Tochtli, the child narrator of Juan Pablo Villalobos’ debut novel Down the Rabbit Hole, wants for nothing. Even when he decides the must-have pet is an all but extinct Liberian pygmy hippopotamus, his dreams do not exceed the possibilities of his rarefied life in the luxury hideout of his father, who is clearly something important in drugs and violence. The title’s reference to Alice in Wonderland suggests the alternate reality within which he lives with a surfeit of possessions but a lack of people (including a mother): he claims to know only thirteen or fourteen, including his father, Yolcaut, and his tutor Mazatzin.
Tochtli’s immersion in his father’s macho culture is quickly obvious:
“If you don’t have a mum you’re supposed to cry a lot, gallons of tears, two or three gallons a day. But I don’t cry, because people who cry are faggots.”
Mazatzin has influenced him in his love of Japanese culture (he calls him Usagi, Japanese for rabbit – also the meaning of Tochtli), and he is immediately attracted to the idea of the samurai. The violence of his father’s life is not hidden from him:
“There are actually lots of ways of making corpses, but the most common ones are with orifices. Orifices are holes you make in people so their blood comes out.”
The animals the pygmy hippos will join include a lion and two tigers, kept for more practical reasons – to dispose of the corpses.
“Sometimes macho men aren’t afraid and that’s why they’re macho. But also sometimes macho men don’t have anything and they’re still kings, because they’re macho.”
Tochtli’s anxiety surfaces in pains in his stomach which his father assuages by giving him a new hat for his collection. The hats seem to represent a series of male stereotypes, and also allow Tochtli an imaginative escape from the palace which he rarely leaves. When he is briefly acquainted with reality it disappoints:
“In any case, Miztli was really happy to show me his so called charro [a Mexican cowboy] village. Pathetic. The truth is, there were more churches than anything else in the village. There were so many churches that instead of a charro village it was a priest village.”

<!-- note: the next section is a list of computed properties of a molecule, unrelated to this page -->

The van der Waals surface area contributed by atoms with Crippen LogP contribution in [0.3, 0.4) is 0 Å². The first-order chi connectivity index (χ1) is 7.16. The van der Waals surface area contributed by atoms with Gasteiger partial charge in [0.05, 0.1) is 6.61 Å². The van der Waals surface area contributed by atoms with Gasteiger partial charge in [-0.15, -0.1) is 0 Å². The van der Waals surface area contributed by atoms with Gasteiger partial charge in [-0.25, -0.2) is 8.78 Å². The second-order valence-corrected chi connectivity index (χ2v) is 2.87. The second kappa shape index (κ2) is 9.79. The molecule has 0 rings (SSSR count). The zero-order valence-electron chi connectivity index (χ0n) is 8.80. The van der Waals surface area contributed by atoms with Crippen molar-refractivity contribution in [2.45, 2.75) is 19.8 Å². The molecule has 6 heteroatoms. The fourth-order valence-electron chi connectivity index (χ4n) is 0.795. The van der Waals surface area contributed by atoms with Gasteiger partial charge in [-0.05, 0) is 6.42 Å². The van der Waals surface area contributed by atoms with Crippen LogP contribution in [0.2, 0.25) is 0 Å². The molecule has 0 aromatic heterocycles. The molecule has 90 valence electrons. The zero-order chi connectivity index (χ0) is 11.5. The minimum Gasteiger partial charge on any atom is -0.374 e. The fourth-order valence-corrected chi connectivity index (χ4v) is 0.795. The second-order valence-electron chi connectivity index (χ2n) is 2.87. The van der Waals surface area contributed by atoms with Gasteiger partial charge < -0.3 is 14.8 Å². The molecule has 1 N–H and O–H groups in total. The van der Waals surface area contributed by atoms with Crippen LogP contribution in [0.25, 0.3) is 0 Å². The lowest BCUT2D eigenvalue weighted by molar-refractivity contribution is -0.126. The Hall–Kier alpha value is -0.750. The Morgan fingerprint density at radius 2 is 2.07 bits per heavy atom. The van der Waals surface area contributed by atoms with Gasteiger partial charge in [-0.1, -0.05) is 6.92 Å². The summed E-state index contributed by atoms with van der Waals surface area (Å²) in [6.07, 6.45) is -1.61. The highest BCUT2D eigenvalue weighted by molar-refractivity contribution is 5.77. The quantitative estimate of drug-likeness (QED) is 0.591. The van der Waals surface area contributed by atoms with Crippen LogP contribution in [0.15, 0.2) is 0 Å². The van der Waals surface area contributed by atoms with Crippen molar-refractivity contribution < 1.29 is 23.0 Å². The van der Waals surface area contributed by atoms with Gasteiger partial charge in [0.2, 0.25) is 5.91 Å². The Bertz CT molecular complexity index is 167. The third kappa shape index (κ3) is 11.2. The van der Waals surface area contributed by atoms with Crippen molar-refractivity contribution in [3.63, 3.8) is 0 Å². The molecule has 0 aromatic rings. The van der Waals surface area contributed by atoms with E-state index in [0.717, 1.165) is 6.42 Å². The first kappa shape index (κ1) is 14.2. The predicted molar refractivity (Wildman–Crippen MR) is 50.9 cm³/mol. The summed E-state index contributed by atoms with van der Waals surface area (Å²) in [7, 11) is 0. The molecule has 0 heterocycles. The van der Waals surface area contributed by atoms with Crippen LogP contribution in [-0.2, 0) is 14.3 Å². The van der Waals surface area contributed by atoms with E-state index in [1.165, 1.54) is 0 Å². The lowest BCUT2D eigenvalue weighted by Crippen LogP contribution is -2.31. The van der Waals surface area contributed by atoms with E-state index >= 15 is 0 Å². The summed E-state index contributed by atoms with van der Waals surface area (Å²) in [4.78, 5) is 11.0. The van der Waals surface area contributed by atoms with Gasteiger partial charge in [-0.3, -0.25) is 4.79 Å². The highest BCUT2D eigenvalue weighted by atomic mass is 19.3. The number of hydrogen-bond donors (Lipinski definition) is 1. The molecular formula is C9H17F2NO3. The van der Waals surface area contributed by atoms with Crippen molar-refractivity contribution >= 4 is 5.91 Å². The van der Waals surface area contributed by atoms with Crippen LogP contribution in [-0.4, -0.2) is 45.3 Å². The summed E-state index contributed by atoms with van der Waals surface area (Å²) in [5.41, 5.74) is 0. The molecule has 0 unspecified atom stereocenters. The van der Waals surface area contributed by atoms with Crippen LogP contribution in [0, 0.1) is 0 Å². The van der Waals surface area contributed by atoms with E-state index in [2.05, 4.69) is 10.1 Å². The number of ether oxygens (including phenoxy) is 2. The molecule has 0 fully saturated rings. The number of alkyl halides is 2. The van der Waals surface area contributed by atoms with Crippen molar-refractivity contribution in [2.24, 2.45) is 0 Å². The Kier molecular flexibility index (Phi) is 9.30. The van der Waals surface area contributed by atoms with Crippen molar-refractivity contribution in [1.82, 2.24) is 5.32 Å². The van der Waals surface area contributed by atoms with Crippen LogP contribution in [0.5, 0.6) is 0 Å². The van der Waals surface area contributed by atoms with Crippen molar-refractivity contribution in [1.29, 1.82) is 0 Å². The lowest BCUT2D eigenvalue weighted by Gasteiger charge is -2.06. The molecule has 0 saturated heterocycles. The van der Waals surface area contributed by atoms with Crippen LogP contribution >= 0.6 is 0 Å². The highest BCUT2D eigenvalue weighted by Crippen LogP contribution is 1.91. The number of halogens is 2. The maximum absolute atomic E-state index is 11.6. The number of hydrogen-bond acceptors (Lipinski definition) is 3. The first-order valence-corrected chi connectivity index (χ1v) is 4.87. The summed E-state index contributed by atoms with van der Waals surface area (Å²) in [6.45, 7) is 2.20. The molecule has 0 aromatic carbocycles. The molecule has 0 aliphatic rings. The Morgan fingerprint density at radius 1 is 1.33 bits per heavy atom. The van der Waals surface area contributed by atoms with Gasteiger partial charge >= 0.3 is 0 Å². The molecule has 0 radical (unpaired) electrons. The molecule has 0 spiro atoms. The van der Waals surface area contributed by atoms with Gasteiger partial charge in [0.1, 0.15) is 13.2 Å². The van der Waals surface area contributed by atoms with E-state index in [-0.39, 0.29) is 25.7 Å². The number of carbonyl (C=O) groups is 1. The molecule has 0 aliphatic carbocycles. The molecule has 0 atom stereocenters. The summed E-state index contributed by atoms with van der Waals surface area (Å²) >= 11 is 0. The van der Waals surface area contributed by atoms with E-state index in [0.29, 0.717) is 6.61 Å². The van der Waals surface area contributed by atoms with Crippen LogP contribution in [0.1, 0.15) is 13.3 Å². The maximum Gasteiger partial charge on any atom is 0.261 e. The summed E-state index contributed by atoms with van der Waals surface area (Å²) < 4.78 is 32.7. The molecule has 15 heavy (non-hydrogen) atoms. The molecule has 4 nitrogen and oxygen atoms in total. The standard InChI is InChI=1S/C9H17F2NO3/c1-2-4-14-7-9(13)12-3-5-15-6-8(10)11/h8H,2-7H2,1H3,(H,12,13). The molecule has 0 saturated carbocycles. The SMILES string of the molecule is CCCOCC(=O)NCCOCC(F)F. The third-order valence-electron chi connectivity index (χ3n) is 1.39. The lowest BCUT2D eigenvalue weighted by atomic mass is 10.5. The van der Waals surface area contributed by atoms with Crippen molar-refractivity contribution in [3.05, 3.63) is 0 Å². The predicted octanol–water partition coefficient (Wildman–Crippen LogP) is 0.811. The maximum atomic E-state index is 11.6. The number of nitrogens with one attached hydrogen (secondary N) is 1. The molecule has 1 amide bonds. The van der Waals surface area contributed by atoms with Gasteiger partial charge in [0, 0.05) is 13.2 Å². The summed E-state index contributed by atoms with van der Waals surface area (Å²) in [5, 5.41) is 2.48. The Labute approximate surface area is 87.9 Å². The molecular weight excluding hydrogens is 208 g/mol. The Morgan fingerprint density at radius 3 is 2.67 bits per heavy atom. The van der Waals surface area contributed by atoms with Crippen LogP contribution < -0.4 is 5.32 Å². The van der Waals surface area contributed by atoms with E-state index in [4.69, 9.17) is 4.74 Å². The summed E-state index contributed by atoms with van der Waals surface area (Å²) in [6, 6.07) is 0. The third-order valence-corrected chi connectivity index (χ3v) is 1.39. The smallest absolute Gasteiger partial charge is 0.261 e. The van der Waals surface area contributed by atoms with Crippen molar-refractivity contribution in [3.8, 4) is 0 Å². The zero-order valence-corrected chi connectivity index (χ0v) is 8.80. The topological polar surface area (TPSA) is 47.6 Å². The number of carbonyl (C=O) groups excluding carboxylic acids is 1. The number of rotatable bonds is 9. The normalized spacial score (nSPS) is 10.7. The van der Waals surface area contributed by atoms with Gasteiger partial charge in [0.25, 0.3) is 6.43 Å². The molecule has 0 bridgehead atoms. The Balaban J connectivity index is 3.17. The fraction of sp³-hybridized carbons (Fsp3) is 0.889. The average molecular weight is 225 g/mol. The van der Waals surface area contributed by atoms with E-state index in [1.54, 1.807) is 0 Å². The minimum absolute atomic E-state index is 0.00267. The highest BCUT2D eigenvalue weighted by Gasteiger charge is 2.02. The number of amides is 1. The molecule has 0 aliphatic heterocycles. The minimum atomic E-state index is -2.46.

Tochtli’s isolation is emphasised by the rarity of direct speech. Silence is an important aspect of the novel. Tochtli claims to know three mutes, though the likelihood is that fear is keeping them quiet:
“Sometimes, when I tell them something, they look as if they want to talk and they open their mouths.”
Tochtli, however, sees silence as powerful and will later use it against his father. At one point, Yolcaut allows two other boys into the palace to play with Tochtli in an effort to get him to speak, but Tochtli cannot relate to them. He describes the Star Wars figure one of them brings as “pathetic” – “it wasn’t an original, it was a fake one from the market.”
Despite this, we retain sympathy for Tochtli, so clearly a victim of his upbringing, while at the same time we are aware that this coming-of-age novel is one in which the narrator’s maturity relates only to the world of his father. Villalobos recreates the violent scenes Tochtli sees portrayed on television in miniature in his own life, for example when, having stolen a small pistol, he shoots one of the lovebirds they keep as pets. When he does finally acquire the pygmy hippos he does so in such a way as to symbolise his acceptance of his inheritance.
Down the Rabbit Hole is a wonderful example of the child narrator: it does everything you could possibly hope for in such a slim volume. Tochtli remains a credible creation throughout, and Villalobos uses his childish enthusiasms to both illustrate the society he lives in and demonstrate the development of his character. That this is so perfectly conveyed in the novel’s voice must also be due to the excellent work of the translator, Rosalind Harvey. This is one of a number of short novels I have read recently which demonstrate that the power of literature is not measured in pages.